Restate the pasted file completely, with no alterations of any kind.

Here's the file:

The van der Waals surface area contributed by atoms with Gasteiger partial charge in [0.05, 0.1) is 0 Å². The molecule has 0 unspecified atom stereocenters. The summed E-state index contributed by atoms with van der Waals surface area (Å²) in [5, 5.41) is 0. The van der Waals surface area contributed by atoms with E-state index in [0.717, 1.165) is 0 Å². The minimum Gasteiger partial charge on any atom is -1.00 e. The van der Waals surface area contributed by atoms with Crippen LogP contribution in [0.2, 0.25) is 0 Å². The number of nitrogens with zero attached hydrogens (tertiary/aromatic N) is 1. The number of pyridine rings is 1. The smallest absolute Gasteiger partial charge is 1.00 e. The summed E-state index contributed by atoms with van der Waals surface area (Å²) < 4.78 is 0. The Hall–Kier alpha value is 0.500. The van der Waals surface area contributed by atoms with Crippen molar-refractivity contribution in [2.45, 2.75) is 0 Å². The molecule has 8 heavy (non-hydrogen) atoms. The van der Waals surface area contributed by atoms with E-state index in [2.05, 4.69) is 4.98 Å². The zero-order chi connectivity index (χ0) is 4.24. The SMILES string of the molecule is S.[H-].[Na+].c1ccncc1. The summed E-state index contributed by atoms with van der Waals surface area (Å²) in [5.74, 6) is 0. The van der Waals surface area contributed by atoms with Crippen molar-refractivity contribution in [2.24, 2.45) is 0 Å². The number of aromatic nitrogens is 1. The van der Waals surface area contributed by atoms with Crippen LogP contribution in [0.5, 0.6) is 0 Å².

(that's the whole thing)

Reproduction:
The van der Waals surface area contributed by atoms with Gasteiger partial charge in [0.05, 0.1) is 0 Å². The molecule has 0 unspecified atom stereocenters. The summed E-state index contributed by atoms with van der Waals surface area (Å²) in [5, 5.41) is 0. The van der Waals surface area contributed by atoms with E-state index in [0.717, 1.165) is 0 Å². The minimum Gasteiger partial charge on any atom is -1.00 e. The van der Waals surface area contributed by atoms with Crippen LogP contribution in [0.2, 0.25) is 0 Å². The number of nitrogens with zero attached hydrogens (tertiary/aromatic N) is 1. The number of pyridine rings is 1. The smallest absolute Gasteiger partial charge is 1.00 e. The summed E-state index contributed by atoms with van der Waals surface area (Å²) < 4.78 is 0. The Hall–Kier alpha value is 0.500. The van der Waals surface area contributed by atoms with Crippen molar-refractivity contribution in [2.45, 2.75) is 0 Å². The molecule has 8 heavy (non-hydrogen) atoms. The van der Waals surface area contributed by atoms with E-state index in [2.05, 4.69) is 4.98 Å². The zero-order chi connectivity index (χ0) is 4.24. The SMILES string of the molecule is S.[H-].[Na+].c1ccncc1. The summed E-state index contributed by atoms with van der Waals surface area (Å²) in [5.74, 6) is 0. The van der Waals surface area contributed by atoms with Crippen molar-refractivity contribution in [2.24, 2.45) is 0 Å². The number of aromatic nitrogens is 1. The van der Waals surface area contributed by atoms with Crippen LogP contribution in [0.5, 0.6) is 0 Å².